According to the National Oceanic Atmospheric Administration, there have been 151 weather-related disasters since 1980, leading to more than $1 billion in economic loss to U.S. taxpayers. The cumulative cost of all weather-related damages to date exceeds $1 trillion. These statistics provide a stark reminder of the importance of establishing a natural disaster mitigation strategy to better fortify property and possessions in advance of hurricanes, tornadoes, and other weather-related catastrophes.
Between 2011 and 2012, the eastern seaboard was pounded by two of the most damaging hurricanes in U.S. history; Sandy and Irene. These devastating storms inflicted hundreds of billions of dollars in property damage and were mended at the taxpayers’ expense. As we approach the 22 anniversary of Hurricane Andrew, a hurricane that yielded upward of $25 billion in damages and took 23 lives, we wonder if the tragic damages from these storms might have been prevented had the proper safety measures been in place prior to these events.
The Climate Prediction Center, which includes research from the National Hurricane Center and Hurricane Research Division, conducted an Atlantic Hurricane Outlook and Seasonal Climate Summary that specifically states that “it only takes one storm hitting an area to cause a disaster, regardless of the overall activity predicted in the seasonal outlook. Therefore, residents, businesses, and government agencies of coastal and near-coastal regions are urged to prepare every hurricane season.” These weather experts are predicting up to 6 hurricanes, where up to 2 are major hurricanes, for the 2014 hurricane season. These are merely predictions. We know that powerful, destructive storms will continue to erupt each year at random. The question becomes whether we as a nation will learn and adapt to these events by taking proactive steps to better prepare for the next storm.
This is why I have introduced the Disaster Savings Accounts (DSA) Act of 2014. This bill was created to help American’s prepare for natural disasters. Families can annually invest up to $5,000 in a tax-friendly account then use the funds to make necessary upgrades to their home or business. Upgrades like adding concrete-fortified walls, building a storm shelter or even purchasing a generator are some additions that will increase protection to a home or business.
There are some prevention practices and emergency relief strategies in place that help mitigate natural disaster damage, but there is more Congress can do.
Other members of Congress have introduced legislation to promote the building of stronger and more disaster resistant homes and businesses. I also co-sponsor one such proposal, the Safe Building Code Incentive Act, which provides incentives for state and local governments to adopt model building codes, whose effectiveness at reducing damage to buildings and protecting people from harm is supported heavily by scientific evidence. While these measures need to be studied closely and evaluated for their impacts on taxpayers, they do share a common characteristic: they are incentives, and not mandates.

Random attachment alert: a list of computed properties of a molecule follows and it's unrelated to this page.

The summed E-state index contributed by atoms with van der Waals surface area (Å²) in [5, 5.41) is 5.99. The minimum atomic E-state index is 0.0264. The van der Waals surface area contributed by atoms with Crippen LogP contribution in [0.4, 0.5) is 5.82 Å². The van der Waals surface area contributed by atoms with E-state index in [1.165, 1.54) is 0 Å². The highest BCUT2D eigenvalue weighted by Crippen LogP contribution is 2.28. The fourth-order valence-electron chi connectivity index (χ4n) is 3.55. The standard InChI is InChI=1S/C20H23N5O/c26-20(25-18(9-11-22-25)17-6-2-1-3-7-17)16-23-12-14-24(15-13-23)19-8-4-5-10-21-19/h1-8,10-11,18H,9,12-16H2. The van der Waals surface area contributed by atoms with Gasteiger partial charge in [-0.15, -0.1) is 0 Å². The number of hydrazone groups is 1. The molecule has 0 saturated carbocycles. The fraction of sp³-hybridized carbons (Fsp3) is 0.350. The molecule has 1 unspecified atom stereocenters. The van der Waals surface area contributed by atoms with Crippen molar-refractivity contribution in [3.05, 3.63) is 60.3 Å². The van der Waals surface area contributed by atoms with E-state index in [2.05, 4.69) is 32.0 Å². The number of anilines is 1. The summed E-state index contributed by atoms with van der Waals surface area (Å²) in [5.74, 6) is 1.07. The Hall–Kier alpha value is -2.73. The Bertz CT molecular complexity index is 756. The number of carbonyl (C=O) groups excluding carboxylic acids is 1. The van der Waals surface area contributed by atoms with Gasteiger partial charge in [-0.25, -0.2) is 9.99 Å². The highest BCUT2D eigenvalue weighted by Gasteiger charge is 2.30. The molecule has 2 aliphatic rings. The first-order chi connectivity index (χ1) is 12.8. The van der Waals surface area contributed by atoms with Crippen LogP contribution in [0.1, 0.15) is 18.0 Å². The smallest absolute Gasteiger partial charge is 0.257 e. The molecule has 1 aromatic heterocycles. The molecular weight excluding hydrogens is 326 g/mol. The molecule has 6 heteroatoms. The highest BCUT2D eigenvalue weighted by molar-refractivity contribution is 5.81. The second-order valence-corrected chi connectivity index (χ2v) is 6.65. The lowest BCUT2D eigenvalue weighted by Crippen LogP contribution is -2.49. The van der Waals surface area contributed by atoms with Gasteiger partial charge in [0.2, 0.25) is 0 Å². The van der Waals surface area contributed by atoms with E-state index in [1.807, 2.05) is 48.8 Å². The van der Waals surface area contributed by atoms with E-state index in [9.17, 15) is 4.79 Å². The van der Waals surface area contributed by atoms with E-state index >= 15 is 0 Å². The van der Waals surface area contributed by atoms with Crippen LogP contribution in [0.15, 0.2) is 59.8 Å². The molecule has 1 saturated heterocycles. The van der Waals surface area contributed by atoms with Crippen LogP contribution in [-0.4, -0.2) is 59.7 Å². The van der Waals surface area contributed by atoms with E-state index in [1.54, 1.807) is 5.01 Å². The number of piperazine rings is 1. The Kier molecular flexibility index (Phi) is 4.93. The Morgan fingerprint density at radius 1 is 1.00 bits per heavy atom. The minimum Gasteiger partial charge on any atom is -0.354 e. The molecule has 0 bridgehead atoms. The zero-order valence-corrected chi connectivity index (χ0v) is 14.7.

In addition to building code standards, the Federal Emergency Management Agency, a taxpayer-supported safety net, is responsible for natural disaster recovery measures.
If passed, my legislation would help improve a few things in addition to these tools already in place. The DSA Act would reduce taxpayer-funded recovery costs, reduce the use of taxpayer dollars, and provide American families a way to save for their future in a tax-preferred account. The goal of creating a DSA is to alleviate the inconvenience and trauma caused by natural disasters by providing homeowners an additional tool to save for recovery costs. It is my hope that passage of the DSA Act and likeminded pieces of legislation will spark a nationwide debate on the importance and economic benefits of disaster mitigation. I also hope to show how individual Americans can make a difference in reducing our national debt in ways that do not require increasing taxes.
The time has come for Congress to adopt common-sense, preventive measures that will make America at large more pliable to natural disaster events. I believe the DSA Act is the cornerstone of this larger effort. This piece of legislation will not only benefit those states most at risk from tornados and hurricanes, but has the potential to help every homeowner and rental property in America.
Ross has represented Florida's 15th (formerly 12th) Congressional District since 2011. He sits on the Financial Services Committee.